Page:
Nagoro, Village of Dolls
Nagoro, Village of Dolls
The little village of Nagoro, deep in the valleys of Tokushima Prefecture on Shikoku, is known around the world today as the Village of the Dolls. These dolls are called kakashi or scarecrows in Japanese, but their purpose is to combat loneliness rather than bird pests. As the population of Nagoro declined precipitately, an elderly resident, Tsukimi Ayano, started to replace the people who left or died with life-sized replicas made of straw and old clothes. These dolls are placed naturalistically around the hamlet, in realistic poses.
The road that passes through Nagoro heads past the double vine bridges of Oku-Iya on the way to Mt. Tsurugi. When you visit the area, you drive through similar hamlets – there are houses and the occasional shop, but no people can be seen. The aged population are invisible. Arriving in Nagoro, the first sight of the dolls comes as a shock. The hamlet seems positively busy, but none of the people are real. You can wander around and photograph all of the dolls, and not see a single living person. It’s uncanny.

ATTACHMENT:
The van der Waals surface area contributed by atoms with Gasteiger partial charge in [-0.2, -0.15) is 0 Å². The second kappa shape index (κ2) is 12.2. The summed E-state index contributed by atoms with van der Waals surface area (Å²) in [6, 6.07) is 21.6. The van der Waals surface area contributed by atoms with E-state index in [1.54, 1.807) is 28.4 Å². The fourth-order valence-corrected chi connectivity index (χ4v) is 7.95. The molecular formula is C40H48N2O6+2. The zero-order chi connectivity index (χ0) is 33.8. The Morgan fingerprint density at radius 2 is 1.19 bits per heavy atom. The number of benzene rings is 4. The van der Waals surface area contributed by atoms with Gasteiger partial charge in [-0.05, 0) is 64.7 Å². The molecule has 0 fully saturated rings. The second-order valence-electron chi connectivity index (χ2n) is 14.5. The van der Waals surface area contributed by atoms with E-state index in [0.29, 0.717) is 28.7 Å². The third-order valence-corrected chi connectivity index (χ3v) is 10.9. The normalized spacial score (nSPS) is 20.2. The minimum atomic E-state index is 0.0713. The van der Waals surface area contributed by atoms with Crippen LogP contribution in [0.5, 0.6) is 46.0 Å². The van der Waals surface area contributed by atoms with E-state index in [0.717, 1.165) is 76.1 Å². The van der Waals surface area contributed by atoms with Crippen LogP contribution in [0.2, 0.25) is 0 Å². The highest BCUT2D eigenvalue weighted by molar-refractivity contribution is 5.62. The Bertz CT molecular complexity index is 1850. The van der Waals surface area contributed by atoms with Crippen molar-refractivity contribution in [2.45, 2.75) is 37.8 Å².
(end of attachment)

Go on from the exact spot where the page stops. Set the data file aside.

Since Nagoro isn’t signposted and it’s easy to get lost, it’s best to visit the hamlet on a taxi tour. The driver can show you where all the dolls are, because it isn’t obvious.
Due to the power of the internet, the dolls have become known globally, and as a result, they’ve become something of a local art form of their own. Now you can find them in other parts of Tokushima too, in places that could use a little human interest.
In each season, the dolls present a different mood. But whatever time of year you visit, Nagoro always feels more than a little haunted.
Note that if you want to go to Nagoro, you have to travel for several hours on winding railways, then an hour or so more on narrow, winding roads. This isn’t a suburb of Tokushima city. It’s deep in the valleys of Oku-Iya which means Deep Iya, and plain Iya is already pretty deep. You can see and photograph everything there is to see in Nagoro in about an hour, maybe a little more. If you take the trouble to visit Nagoro, you might as well see some of the other fantastic things in the area, including the Double Vine Bridges, Tsurugi Shrine, and even Mt. Tsurugi itself, which is accessible by chairlift. For the full experience, a night’s stay at a kominka in Oku-Iya is also highly recommended.
Name in Japanese: かかしの里
Pronunciation: kakashi no sato
Address: 191 Higashiiyasugeoi, Miyoshi, Tokushima 778-0201